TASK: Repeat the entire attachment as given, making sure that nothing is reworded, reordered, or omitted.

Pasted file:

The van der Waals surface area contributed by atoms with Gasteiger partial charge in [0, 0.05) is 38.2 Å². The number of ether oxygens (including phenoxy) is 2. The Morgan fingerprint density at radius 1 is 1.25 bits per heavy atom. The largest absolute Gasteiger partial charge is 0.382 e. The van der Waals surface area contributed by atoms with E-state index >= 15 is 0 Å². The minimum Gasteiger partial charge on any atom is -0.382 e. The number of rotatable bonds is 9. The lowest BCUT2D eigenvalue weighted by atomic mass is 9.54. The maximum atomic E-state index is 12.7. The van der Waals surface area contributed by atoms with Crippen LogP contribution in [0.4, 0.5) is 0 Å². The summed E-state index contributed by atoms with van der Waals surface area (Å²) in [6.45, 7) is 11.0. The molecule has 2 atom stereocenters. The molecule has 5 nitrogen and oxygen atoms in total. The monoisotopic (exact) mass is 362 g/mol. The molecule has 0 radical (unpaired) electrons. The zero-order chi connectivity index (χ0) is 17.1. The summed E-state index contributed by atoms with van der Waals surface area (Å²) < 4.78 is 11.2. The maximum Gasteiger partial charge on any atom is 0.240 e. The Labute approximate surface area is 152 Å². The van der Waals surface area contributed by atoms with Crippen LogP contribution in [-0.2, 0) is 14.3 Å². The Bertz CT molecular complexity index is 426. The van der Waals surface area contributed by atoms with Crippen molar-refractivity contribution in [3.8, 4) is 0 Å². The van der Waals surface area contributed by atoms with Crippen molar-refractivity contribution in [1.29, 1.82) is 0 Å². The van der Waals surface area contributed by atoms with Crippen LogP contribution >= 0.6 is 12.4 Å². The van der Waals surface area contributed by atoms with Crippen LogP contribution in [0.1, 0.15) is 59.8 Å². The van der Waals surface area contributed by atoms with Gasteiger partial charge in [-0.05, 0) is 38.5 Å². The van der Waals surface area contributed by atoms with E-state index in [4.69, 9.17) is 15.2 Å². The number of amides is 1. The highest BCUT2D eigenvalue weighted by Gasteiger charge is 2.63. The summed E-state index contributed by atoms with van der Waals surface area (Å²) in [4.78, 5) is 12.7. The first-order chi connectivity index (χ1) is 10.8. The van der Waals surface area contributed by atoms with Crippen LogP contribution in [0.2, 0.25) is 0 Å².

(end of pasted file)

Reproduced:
The van der Waals surface area contributed by atoms with Gasteiger partial charge in [0, 0.05) is 38.2 Å². The number of ether oxygens (including phenoxy) is 2. The Morgan fingerprint density at radius 1 is 1.25 bits per heavy atom. The largest absolute Gasteiger partial charge is 0.382 e. The van der Waals surface area contributed by atoms with E-state index >= 15 is 0 Å². The minimum Gasteiger partial charge on any atom is -0.382 e. The number of rotatable bonds is 9. The lowest BCUT2D eigenvalue weighted by atomic mass is 9.54. The maximum atomic E-state index is 12.7. The van der Waals surface area contributed by atoms with Crippen LogP contribution in [0.4, 0.5) is 0 Å². The summed E-state index contributed by atoms with van der Waals surface area (Å²) in [6.45, 7) is 11.0. The molecule has 2 atom stereocenters. The molecule has 5 nitrogen and oxygen atoms in total. The monoisotopic (exact) mass is 362 g/mol. The molecule has 0 radical (unpaired) electrons. The zero-order chi connectivity index (χ0) is 17.1. The summed E-state index contributed by atoms with van der Waals surface area (Å²) < 4.78 is 11.2. The maximum Gasteiger partial charge on any atom is 0.240 e. The Labute approximate surface area is 152 Å². The van der Waals surface area contributed by atoms with Crippen LogP contribution in [-0.2, 0) is 14.3 Å². The Bertz CT molecular complexity index is 426. The van der Waals surface area contributed by atoms with Crippen molar-refractivity contribution in [3.8, 4) is 0 Å². The van der Waals surface area contributed by atoms with Crippen molar-refractivity contribution in [1.29, 1.82) is 0 Å². The van der Waals surface area contributed by atoms with Crippen LogP contribution >= 0.6 is 12.4 Å². The van der Waals surface area contributed by atoms with Crippen LogP contribution in [0.1, 0.15) is 59.8 Å². The van der Waals surface area contributed by atoms with Gasteiger partial charge in [-0.05, 0) is 38.5 Å². The van der Waals surface area contributed by atoms with E-state index in [4.69, 9.17) is 15.2 Å². The number of amides is 1. The highest BCUT2D eigenvalue weighted by Gasteiger charge is 2.63. The summed E-state index contributed by atoms with van der Waals surface area (Å²) in [4.78, 5) is 12.7. The first-order chi connectivity index (χ1) is 10.8. The van der Waals surface area contributed by atoms with Crippen LogP contribution in [0.2, 0.25) is 0 Å².